Turning to 2024, we expect to continue to see operating leverage as we move throughout the year. And our expectation is that the corporate cost will stay relatively consistent and continue to moderate specifically as a percentage of revenue as we see sort of the continued leverage throughout the year. In terms of startup costs, we expect the startup cost will run in a similar range to 2023, probably around $20 million to $25 million for the full year and around $5 million to $6 million per quarter. They're not significantly higher really because of the back ending of the opening of the bed, so you'll see that probably increase a little bit per quarter. But that's what we're expecting for startup costs.

Whit Mayo

Great. And my second question, Chris, just CMMI is launching a new behavioral pilot focused on what appears to be the integration of behavioral with primary care with some value-based care flare to it. I know it's early, but just any preliminary thoughts on your desire to participate in this program? We're seeing a lot more of these 1115 waiver plans approved from states as well, so just curious if you have any thoughts on both of those.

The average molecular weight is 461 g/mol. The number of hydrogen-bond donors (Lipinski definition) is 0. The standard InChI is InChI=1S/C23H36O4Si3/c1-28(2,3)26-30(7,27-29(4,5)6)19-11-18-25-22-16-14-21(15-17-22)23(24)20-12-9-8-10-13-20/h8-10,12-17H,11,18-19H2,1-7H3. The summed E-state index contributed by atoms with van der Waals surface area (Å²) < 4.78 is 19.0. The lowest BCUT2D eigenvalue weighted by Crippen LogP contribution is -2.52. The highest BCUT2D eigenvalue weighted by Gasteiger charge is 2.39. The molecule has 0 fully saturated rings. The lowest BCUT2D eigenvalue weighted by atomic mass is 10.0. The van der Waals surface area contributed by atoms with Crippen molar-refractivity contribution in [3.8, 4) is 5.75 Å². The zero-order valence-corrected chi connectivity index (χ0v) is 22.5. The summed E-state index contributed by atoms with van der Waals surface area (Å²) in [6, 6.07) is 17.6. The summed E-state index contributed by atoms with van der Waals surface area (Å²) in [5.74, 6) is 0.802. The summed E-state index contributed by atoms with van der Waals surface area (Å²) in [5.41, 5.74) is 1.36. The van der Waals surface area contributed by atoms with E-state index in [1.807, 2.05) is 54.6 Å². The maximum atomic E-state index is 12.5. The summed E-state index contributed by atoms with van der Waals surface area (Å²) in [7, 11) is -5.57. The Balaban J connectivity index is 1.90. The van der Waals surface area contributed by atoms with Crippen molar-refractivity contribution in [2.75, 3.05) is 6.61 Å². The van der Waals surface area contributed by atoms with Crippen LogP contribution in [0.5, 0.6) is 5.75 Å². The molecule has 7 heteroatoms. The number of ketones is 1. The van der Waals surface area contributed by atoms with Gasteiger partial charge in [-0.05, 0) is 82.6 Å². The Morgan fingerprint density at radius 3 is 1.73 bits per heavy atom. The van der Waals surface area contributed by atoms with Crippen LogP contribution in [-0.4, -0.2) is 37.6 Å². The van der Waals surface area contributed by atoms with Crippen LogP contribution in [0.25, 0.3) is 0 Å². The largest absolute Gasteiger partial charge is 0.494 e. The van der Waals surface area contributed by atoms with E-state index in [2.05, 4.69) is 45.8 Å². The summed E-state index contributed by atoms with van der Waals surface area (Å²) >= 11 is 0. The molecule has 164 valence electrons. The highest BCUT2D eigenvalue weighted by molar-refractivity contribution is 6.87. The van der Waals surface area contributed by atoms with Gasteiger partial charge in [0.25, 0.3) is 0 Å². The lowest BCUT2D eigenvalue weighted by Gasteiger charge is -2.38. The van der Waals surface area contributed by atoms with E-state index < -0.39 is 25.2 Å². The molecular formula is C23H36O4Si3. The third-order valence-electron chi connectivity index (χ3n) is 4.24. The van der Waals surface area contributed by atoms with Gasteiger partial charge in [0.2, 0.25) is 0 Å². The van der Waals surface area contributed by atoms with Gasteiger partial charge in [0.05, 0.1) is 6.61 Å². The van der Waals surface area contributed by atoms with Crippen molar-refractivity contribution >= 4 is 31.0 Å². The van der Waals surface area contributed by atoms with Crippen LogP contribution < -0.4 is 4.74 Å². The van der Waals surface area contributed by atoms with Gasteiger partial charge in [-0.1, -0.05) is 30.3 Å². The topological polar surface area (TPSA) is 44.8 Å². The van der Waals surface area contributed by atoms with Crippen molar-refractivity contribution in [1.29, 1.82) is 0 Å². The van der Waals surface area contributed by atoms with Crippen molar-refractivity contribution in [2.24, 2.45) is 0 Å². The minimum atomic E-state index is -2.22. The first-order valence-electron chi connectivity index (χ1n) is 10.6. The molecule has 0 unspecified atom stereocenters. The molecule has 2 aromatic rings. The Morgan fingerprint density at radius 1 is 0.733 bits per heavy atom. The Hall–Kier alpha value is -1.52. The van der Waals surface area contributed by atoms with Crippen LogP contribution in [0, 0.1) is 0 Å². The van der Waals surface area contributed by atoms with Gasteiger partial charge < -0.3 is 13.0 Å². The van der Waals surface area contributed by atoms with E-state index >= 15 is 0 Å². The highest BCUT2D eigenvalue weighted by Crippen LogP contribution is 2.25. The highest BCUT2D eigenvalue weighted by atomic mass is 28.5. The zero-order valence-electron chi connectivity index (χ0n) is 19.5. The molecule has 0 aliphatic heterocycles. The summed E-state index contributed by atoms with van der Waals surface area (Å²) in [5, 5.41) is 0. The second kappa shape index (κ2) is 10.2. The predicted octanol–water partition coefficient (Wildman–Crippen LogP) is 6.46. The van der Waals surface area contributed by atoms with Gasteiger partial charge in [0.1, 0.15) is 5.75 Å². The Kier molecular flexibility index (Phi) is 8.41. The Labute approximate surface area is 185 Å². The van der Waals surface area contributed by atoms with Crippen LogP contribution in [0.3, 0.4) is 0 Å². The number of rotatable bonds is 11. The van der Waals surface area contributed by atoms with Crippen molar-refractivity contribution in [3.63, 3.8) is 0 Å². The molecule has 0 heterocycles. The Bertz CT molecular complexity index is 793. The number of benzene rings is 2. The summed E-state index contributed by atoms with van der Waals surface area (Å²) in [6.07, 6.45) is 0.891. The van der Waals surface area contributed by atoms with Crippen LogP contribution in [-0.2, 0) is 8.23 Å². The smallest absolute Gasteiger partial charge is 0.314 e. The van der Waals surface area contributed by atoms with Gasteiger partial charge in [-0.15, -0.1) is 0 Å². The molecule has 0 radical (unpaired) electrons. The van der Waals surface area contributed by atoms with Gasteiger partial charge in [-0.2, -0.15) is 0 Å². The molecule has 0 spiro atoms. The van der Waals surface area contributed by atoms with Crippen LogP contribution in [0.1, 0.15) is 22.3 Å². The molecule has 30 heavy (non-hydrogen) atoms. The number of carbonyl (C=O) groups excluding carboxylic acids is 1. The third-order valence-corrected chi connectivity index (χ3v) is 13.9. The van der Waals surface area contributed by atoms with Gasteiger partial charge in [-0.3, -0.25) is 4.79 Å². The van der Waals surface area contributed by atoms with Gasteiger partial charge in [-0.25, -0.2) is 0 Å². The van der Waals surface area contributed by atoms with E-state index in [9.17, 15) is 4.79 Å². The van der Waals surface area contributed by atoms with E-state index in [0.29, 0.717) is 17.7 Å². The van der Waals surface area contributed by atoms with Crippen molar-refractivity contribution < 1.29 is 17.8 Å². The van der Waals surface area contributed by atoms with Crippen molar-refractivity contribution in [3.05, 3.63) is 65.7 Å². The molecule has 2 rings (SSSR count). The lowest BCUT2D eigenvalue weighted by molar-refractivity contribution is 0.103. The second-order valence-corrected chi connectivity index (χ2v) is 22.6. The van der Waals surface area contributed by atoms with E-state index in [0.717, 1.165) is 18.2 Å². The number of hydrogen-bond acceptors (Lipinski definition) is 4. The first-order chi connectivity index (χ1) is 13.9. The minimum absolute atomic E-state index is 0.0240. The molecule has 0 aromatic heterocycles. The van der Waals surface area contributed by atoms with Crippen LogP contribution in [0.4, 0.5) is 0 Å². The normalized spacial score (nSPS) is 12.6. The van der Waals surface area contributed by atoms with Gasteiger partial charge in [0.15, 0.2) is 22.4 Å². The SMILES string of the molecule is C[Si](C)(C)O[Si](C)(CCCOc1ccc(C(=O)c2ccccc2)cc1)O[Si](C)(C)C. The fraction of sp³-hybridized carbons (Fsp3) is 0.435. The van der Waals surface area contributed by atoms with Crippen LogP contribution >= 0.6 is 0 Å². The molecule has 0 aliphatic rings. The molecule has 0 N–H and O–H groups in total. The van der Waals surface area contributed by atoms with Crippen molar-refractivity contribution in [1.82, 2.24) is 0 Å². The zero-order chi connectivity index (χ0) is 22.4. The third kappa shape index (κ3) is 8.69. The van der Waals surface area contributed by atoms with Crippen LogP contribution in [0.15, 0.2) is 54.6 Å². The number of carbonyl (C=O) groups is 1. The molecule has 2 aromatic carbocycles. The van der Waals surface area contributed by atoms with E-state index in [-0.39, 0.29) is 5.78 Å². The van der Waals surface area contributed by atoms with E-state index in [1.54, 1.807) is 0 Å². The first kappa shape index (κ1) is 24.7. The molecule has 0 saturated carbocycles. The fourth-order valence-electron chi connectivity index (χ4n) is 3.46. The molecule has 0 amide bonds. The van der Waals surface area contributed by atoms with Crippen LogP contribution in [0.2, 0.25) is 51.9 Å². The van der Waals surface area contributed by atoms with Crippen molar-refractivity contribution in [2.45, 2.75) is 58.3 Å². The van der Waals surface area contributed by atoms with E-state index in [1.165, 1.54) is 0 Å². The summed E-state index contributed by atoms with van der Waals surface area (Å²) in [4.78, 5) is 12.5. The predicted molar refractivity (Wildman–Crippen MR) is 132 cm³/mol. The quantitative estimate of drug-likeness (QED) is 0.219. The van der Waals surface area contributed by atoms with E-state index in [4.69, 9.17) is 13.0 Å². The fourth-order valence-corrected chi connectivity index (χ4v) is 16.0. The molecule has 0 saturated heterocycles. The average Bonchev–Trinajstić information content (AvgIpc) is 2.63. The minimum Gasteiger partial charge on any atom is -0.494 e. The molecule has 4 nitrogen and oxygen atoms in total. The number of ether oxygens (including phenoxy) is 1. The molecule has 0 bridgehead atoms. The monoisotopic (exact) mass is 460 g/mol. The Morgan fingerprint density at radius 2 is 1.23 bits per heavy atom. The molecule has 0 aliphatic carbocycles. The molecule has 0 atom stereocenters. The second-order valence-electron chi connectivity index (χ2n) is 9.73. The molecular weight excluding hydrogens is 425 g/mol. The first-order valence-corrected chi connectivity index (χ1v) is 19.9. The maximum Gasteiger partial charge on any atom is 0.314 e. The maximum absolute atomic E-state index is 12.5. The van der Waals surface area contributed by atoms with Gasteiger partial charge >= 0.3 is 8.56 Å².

Chris Hunter

Yes. Thanks, Whit. I mean, I'd say to start, I mean, just overall, we're really glad to see the announcement. I mean, we're tracking it closely, but I think we're still largely in waiting mode here for a number of the key areas of additional detail from CMS. So, a number of those details that would include the care model, the funding model, geographic participation, etcetera. But, overall, just the key details of the program are yet to be released. And, we're eagerly awaiting those specifics. It is something that we would like to participate in, and we think that we have some, really compelling capabilities, and just eagerly will continue to track and await those ongoing details that are to come.

Whit Mayo

Okay. Thanks.

Operator

Thank you. And our next question today comes from A.J. Rice from UBS. Please go ahead.

A.J. Rice

Hi, everybody. Thanks. Obviously, volumes have been an important part of the story. I guess there's two ways that you could be seeing volume growth, one from just continued growth and demand, underlying demand. But also, I know the industry's faced some constraints on staffing, and that seems to be easing now. I wonder if you could just give us a little flavor for what true underlying demand is trending, and how much of some of the growth is happening, just because you're getting more access to staffing to be able to take patients.